Originally published in 1978, this special twenty-fifth-anniversary edition of the National Book Award finalist includes an entirely new afterword in which the author considers the current state of knowledge about wolves and recent efforts to reintroduce wolves to their former habitats in American wilderness areas.
Humankind's relationship with the wolf is based on a spectrum of responses running from fear to admiration and affection. Lopez's classic, careful study won praise from a wide range of reviewers and went on to improve the way books about wild animals are written. Of Wolves and Men reveals the uneasy interaction between wolves and civilization over the centuries, and the wolf's prominence in our thoughts about wild creatures. Drawing on an astonishing array of literature, history, science, and mythology as well as considerable personal experience with captive and free-ranging wolves, Lopez argues for the necessity of the wolf's preservation and envelops the reader in its sensory world, creating a compelling picture of the wolf both as real animal and as imagined by man. A scientist might perceive the wolf as defined by research data, while an Eskimo hunter sees a family provider much like himself. For many Native Americans the wolf is also a spiritual symbol, a respected animal that can make both the individual and the community stronger. With irresistible charm and elegance, Of Wolves and Men celebrates scientific fieldwork, dispels folklore that has enabled the Western mind to demonize wolves, explains myths, and honors indigenous traditions, allowing us to further understand how this incredible animal has come to live so strongly in the human heart.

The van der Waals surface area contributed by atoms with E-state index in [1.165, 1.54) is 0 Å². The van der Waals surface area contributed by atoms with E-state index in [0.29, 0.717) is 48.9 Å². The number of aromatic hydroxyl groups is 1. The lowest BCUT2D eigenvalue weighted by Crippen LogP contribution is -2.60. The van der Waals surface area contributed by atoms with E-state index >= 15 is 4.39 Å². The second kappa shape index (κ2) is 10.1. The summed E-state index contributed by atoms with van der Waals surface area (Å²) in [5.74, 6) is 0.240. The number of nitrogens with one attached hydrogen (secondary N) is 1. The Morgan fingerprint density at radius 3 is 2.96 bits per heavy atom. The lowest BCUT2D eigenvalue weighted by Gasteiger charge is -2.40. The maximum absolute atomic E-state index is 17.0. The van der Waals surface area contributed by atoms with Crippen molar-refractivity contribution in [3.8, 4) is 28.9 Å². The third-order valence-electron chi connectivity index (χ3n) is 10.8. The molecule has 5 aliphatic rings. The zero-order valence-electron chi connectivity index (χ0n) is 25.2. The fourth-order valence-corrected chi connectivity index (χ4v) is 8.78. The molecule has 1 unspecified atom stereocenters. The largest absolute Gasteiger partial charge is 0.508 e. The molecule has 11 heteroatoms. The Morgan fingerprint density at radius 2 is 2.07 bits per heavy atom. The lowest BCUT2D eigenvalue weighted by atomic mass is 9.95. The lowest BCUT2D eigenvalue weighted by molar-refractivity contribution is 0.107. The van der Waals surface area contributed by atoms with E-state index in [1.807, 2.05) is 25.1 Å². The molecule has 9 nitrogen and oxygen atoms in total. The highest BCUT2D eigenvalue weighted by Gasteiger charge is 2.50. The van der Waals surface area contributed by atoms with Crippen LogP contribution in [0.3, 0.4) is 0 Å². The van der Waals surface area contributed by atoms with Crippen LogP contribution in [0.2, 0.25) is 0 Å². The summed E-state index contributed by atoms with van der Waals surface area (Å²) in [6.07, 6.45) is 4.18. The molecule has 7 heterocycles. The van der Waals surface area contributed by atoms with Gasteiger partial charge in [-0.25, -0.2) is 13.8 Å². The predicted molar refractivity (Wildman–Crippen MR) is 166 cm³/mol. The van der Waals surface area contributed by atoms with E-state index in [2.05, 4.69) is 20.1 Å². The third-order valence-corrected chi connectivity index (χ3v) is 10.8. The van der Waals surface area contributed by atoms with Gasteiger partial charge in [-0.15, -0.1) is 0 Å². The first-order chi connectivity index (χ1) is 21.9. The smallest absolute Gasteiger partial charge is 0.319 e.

Barry Lopez's books include Light Action in the Caribbean (stories), About This Life (essays and memoir), the novella-length fable Crow and Weasel, and Arctic Dreams (nonfiction), for which he received the National Book Award. He has traveled extensively in remote regions of the world, and his work has been widely translated and anthologized. He is a recipient of fellowships from the Guggenheim, Lannan, and National Science foundations; the Award in Literature from the American Academy of Arts and Letters; the John Burroughs and John Hay medals; and other honors. He lives in rural western Oregon.
John Fowles A remarkable book, both biologically absorbing and humanly rich, and one that should be read by every ecologically concerned American.
George Schaller Animal Kingdom Of Wolves and Men is not only the best popular account of an animal I have read in a long time, but also something new -- a bridge between books of the past and those of the future, which, it is hoped, will incorporate and expand the perceptions so eloquently treated here.
Edmund Fuller Wall Street Journal A splendid, beautiful book.
Bayard Webster New Fork Times Book Review Fascinating....His book has a wealth of observation, mythology and mysticism about wolves that adds a colorful part to the still unfinished mosaic that defines the wolf.
Walter Clemons Newsweek Eloquent....His own patient effort to understand a despised, feared and heavily mythologized beast induces a shiver, of strangeness, the sign of fresh, original work.
Robert Kirsch Los Angeles Times Unusually informative and sensitive.
Boston Globe Haunting....has something of value to say to all of us.
Whitley Streiber Washington Post Brilliant...a work of intelligence, dedication and beauty, deserving the widest possible attention not only for the sake of wolves but also for the sake of men.